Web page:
Wom: Tucked away in the remote reaches of the Sepik River Valley is the village of Wom.  It's a place where all the houses are built on stilts and people are one with water.  It's a place that few people see but one of my favorite places in the country.

Day One:
The Sepik River was wide, muddy, flowing fast and filled with logs heading downstream.  So many logs I can’t figure out where they came from!  The guide was always watching out for them.  Our boat went up the Sepik a while and turned up a tributary.  The further up the valley, the more you saw people paddling and poling canoes, carrying goods and passengers.  We came to the village of Kambaramba and stayed in the hut of a friend of the guide.  My guide was absolutely useless in helping with the village and his friend seemed to completely ignore me except when hitting me up for money.  It’s an uncomfortable situation to be in someone’s house where you distinctly feel unwelcome.  In fact, it was the feeling I got from the entire village.  I basically hid from everyone and waited it out until the morning departure.

Day Two:
I was pleased to be moving on and continued upstream.  The banks were muddy, the water murky, white herons were everywhere.  We passed several villages and the occasional solitary home. The rivers had lots of people paddling their canoes as this really was the only viable mode of transportation considering how wet the area was. 

After several more splits in the river, we passed through the village of Wom.  The village was entirely on three-meter tall stilts and partially flooded.  Kids were swimming in the river and people paddled their boats about.  What was striking is how these people were basically half-fish.  There was something about the village that appealed to me.  I told the guide to turn around as I wanted to stay there; he was reluctant, but I insisted.  We were directed to an empty house but I wasn’t allowed to leave the boat.  The villagers got straight to work and fixed up the ladder to the hut, replaced some logs on the porch, and rebuilt the boardwalk across the water and only then could I get out.  How could one feel more welcome than that?  I didn’t know what would happen here (well, except for my guide being a certified dud) but this was the right place to stay.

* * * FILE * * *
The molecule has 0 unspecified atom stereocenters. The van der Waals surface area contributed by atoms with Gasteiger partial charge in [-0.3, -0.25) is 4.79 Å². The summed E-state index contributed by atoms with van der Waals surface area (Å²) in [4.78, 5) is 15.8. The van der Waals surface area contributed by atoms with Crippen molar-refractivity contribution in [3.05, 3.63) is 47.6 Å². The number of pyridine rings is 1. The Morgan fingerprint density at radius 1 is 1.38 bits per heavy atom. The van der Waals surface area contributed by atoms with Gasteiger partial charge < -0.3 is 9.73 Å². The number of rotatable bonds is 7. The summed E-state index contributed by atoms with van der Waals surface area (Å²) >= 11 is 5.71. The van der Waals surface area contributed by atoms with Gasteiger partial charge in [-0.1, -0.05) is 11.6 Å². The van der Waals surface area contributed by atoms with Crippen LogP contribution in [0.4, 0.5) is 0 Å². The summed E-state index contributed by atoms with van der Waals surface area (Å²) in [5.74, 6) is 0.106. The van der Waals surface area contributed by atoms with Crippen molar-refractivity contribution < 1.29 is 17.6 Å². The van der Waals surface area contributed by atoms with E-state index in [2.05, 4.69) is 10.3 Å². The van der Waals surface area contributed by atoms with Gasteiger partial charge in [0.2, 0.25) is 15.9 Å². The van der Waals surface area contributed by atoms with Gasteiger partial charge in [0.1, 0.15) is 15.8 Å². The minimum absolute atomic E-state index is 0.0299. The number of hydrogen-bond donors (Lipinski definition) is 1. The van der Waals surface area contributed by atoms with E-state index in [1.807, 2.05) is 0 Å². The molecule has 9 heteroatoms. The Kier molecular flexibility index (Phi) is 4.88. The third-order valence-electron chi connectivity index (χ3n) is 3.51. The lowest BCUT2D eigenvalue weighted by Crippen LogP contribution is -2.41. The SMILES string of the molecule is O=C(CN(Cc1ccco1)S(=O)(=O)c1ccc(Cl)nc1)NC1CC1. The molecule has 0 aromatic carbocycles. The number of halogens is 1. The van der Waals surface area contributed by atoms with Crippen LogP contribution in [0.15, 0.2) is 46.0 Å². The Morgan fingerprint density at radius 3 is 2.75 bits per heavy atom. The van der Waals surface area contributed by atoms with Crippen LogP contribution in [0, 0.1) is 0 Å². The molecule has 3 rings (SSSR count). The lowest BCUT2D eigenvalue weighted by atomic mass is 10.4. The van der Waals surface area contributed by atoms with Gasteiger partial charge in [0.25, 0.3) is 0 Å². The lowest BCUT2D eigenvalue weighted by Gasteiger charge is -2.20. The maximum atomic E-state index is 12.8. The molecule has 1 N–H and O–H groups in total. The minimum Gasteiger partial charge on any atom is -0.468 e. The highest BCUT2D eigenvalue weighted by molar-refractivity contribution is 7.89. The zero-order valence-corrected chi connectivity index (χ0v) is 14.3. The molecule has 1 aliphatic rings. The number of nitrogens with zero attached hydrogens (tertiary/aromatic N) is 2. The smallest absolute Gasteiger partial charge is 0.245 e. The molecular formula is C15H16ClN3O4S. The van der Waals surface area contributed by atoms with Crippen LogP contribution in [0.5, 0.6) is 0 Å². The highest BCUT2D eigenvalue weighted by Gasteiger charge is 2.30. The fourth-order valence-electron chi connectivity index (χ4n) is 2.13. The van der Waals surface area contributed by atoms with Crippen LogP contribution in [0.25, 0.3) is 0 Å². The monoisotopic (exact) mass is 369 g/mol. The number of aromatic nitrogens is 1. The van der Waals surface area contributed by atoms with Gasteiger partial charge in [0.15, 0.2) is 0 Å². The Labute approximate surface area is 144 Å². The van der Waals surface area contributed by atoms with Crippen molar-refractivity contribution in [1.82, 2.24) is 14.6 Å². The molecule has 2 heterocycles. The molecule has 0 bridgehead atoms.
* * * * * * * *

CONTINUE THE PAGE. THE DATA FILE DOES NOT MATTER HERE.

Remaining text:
Before long, twenty-five people had gathered on the porch wanting to meet me.  There were two people, Joseph and Francis, who spoke English and they would help out immensely.  The people seemed stunned that I was staying there.  A few mentioned that I was the first “whiteman” to stay with them.  It’s not unknown for people to pass through Wom and to even stop and buy a few trinkets, but they mentioned I was the first to spend time there and stay in their huts.  Good heavens, this was like Mengino again.  They were extremely hospitable and were pleased that I was there.  We spent the afternoon chatting and asking questions of each other.  They seemed very interested to hear about my home and to tell me of theirs.

Wom is an unusual place.  It’s built on a vast, flat plain with mountains far off in the distance.  It’s subject to frequent flooding but this doesn’t seem to be a problem as they’ve adapted their lifestyle to accommodate this.  I was told that for about two months a year, they have hard, dry ground, the rest of the year they are either partially or completely flooded, hence the huts on tall stilts.

The houses have walkways built of logs between them to facilitate movement over the muddy ground when the water isn’t too high and when it is too high, a canoe is used or I imagine you can swim to your neighbors.  They gather food from the surrounding valley or catch fish.  It’s an interesting mix of water and land and the people of Wom seem to have figured out a lifestyle that is sustainable long term.  I don’t think of PNG as a paradise but people have been living there for 50,000 years in a manner, that while it has had environmental effects, it is less than the societies of many places.

Day Three
It had rained very heavily during the night and in the morning, the entire village was flooded with not a single bit of dry or even muddy ground visible.  Yesterday, there were some walkways between houses, but today, if you wanted to visit your next door neighbor, it was into a canoe you go.  For them, taking off in a canoe is as natural as walking.